WHATWILL CENTRAL BANK SAY?
WASHINGTON (AP) — The financial world is awaiting the Federal Reserve's answer this week to a critical question: How stable are the world's economies and financial markets?
Whatever picture the Fed sketches after its Wednesday meeting will help shape expectations of when it will resume the interest rate increases it began in December. That's when the Fed, for the first time in a decade, raised its key rate from record lows to reflect an economy finally strong enough — 6 1/2 years after the Great Recession ended — to withstand higher loan rates.
Since then, though, stocks and oil prices have tumbled and China has struggled to manage a sharp slowdown.
Now, as investors have regained some of their losses, as the U.S. job market is improving and as major overseas economies are still weak but stable, the Fed might be inching closer to raising rates again.
Just not yet. Most Fed watchers think the central bank wants more time to assess the financial landscape. Resuming its rate hikes too soon could slow growth or rattle investors again. They say they expect that Fed Chairwoman Janet Yellen, in a press conference after the meeting ends Wednesday, probably will nod to improvements since the Fed last met in January but also stress continuing uncertainties.
"Financial markets have stabilized a bit, but the situation abroad still looks worse than in the United States," said Diane Swonk, chief economist of DS Economics. "The Fed will give some signals that they feel better about where things are now compared to January but also signal that they don't have an itchy trigger finger in terms of raising rates."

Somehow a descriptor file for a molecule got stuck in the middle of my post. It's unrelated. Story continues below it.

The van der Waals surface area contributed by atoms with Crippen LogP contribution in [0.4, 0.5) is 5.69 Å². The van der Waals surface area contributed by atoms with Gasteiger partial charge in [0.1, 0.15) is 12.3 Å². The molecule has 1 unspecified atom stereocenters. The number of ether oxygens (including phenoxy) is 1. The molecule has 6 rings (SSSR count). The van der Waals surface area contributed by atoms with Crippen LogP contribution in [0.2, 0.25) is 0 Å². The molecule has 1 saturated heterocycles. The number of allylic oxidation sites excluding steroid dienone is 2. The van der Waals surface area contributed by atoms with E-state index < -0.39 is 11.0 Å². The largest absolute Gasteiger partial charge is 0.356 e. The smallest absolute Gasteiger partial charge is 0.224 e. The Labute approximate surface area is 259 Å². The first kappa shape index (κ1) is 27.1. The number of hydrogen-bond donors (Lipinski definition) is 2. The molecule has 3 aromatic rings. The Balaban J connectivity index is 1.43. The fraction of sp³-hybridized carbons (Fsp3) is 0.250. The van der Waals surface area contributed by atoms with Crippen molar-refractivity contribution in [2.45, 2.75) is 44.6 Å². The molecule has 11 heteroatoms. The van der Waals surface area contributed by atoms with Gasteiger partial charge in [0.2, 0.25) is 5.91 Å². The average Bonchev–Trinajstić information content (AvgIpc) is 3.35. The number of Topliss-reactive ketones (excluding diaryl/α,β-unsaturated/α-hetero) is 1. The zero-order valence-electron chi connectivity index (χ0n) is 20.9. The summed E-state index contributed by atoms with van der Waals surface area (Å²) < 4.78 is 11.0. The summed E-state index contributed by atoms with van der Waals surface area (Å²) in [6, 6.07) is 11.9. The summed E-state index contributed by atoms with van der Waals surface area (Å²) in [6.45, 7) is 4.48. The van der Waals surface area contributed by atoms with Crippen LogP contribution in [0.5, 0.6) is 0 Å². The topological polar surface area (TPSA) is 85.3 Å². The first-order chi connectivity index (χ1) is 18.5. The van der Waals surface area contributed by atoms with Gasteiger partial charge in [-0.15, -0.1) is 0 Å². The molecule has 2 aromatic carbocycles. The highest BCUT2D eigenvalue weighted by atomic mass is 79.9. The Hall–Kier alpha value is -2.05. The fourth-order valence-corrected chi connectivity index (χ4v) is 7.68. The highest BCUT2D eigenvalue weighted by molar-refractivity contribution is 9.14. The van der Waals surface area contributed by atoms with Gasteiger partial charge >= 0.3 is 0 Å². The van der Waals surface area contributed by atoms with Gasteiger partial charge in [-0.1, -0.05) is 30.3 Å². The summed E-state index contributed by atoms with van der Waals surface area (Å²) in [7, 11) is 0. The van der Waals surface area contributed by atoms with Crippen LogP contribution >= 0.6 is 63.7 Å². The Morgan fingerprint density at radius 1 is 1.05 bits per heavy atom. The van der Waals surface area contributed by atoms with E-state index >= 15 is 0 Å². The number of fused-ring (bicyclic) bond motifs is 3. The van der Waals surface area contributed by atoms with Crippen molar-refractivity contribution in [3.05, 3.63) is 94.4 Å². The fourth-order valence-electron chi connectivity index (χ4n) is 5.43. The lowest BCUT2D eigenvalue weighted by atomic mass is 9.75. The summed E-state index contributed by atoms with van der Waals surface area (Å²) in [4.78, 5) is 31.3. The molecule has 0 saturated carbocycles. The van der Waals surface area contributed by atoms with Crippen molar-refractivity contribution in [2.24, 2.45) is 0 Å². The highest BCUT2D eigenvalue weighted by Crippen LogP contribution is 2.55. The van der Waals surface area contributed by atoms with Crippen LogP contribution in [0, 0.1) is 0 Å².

The Fed has two mandates: to maximize employment and to keep prices stable. Essentially it has met just one recently: In February, the United States added a robust 242,000 jobs — roughly the monthly average for the past six months. And the unemployment rate is 4.9 percent, close to the rate the Fed considers full employment.
But prices? Inflation has been stuck below the Fed's 2 percent target rate for nearly four years. Too-low inflation — thought it might sound appealing — tends to make people postpone purchases, which slows consumer spending, the economy's main fuel. Too-low inflation also makes the inflation-adjusted cost of loans more expensive.
Therefore, before further raising interest rates, the Fed wants to see more evidence that inflation is picking up. Its preferred inflation gauge did rise in January, showing a 12-month increase of 1.3 percent. At the end of December the figure was just 0.7 percent. But the January figure is still well below the Fed's target.
Recent comments from Fed officials suggest that they differ on how to interpret inflation prospects.
Vice Chairman Stanley Fischer said last week that the Fed may "be seeing the first stirrings of an increase in the inflation rate, something that we would like to see."
Fischer suggested that two factors that have been depressing inflation — lower oil prices and a strong dollar, which reduces import prices — are starting to wane.
On the other hand, another Fed board member, Lael Brainard, said last week that she saw "troubling indications" that inflation could dip again. She also said she worries that weakness in China, Japan and other places could slow the U.S. economy.
At the Fed's rate hike in December, it signaled the likelihood of four additional hikes in 2016. The turmoil since then has prompted most analysts to revise their predictions: to two rate hikes this year, perhaps beginning in June. Some think the Fed might even decide to leave rates unchanged for the entire year.
Be the first to know
Get local news delivered to your inbox!